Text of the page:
Pilecaps Sheer Drop

Figure 10 Sheer Drop at about 25m behind the Tilted Abutment

Tilt from Vertical

Opening Opening between bridge decks at between bridge Pier II decks at Pier II

Figure 11 Tilted Abutment and Observed Gap between Bridge Decks stratum has also been affected as it exceeds the normal structural failure threshold of about 1/75. Due to the tilt of the Abutment II away from Pier II, a gap of about 300mm wide was observed between the two bridge decks at the pier. Figure 11 shows the photograph of the tilt at the Abutment II and the gap between two bridge decks at Pier II. The failure also caused Pier II to tilt slightly. Figure 12 shows the schematic diagram of the possible slip plane relative to the deformed structures. These observations infer that the slip failure of the Approach Embankment near Abutment II is deep seated and is consistent with the depth of the soft alluvium. The cause of the rotational slip failure was due to the weak subsoil unable to support the weight of the approach embankment. The use of the RC piles and wood piles offered little lateral resistance and instead, extended the rotational slip deeper into the soft subsoil. At the pier, the bridge deck, being simply supported and fixed to the Abutment II via bearing pads, moved along with the displacement of the Abutment. At the start of the construction, the supervisor of the contractor had observed that their workers could not walk on the riverbanks without their feet sinking into the soft subsoil to a depth of about a foot. This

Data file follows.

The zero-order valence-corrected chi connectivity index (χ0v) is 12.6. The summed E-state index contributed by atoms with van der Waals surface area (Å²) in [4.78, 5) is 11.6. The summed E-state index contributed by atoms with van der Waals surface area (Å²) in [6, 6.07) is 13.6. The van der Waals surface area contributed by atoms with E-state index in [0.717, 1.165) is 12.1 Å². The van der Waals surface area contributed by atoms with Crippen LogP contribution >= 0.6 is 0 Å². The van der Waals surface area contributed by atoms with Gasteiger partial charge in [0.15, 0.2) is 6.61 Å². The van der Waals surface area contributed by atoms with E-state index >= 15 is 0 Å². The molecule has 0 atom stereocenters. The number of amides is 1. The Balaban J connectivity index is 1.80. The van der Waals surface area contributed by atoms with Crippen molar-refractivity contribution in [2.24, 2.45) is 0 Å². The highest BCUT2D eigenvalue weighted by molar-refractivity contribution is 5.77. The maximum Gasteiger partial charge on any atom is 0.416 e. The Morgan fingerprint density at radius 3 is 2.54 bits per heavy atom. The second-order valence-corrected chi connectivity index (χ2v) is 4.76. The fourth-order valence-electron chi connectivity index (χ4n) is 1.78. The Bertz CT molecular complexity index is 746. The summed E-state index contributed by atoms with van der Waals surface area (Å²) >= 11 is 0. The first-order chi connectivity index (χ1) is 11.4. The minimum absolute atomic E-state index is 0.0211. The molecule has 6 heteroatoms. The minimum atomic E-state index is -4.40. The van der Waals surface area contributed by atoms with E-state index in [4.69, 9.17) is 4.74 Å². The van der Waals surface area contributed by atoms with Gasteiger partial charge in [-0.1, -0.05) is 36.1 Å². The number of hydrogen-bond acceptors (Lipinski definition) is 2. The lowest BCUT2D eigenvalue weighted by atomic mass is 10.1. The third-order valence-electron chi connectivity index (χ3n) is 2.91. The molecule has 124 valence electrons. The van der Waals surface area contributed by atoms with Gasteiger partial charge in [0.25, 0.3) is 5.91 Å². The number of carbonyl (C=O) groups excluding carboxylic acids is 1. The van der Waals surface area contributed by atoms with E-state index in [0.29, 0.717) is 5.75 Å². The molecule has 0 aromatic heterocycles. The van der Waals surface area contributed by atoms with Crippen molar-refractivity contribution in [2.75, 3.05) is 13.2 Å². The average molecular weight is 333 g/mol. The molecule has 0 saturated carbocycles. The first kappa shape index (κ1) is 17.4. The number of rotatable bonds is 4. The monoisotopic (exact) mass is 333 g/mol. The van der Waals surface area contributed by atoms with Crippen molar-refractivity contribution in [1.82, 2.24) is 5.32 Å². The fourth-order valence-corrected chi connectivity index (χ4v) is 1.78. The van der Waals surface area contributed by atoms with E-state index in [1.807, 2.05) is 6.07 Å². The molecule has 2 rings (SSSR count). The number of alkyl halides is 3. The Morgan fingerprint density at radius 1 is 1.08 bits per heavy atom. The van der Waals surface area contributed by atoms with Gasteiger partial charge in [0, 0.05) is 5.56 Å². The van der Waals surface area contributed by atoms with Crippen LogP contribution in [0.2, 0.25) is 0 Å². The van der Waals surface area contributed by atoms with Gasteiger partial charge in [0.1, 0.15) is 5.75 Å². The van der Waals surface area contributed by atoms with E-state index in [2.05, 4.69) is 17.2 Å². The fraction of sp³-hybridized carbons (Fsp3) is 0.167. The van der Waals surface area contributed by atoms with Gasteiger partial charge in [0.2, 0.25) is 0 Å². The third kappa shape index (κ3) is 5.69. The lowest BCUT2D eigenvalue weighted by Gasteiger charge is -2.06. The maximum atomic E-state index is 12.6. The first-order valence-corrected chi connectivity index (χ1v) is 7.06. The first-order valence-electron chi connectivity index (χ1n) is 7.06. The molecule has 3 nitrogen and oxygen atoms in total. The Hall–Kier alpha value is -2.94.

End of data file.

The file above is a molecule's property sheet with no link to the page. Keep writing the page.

observation infers that the upper subsoil had an undrained shear strength of about 10kPa. As a quick preliminary check using simplified bearing capacity equation stated in Section 3.1, the ultimate bearing capacity was about 50 to 60kPa. The estimated maximum height of fill that could be supported at failure is about 3m which is consistent with the observed failure when the embankment reached 3m high. Therefore, if the designer and contractor had carried out simple bearing capacity checks, failure could have been prevented. The results of the additional subsurface investigation after the failure show that the undrained shear strength from the vane shear tests range from 18kPa to 51kPa with remoulded strength of 7kPa to 12kPa. The higher su obtained from the S.I. carried out after failure is due to the gain in strength from the imposed embankment fill over time.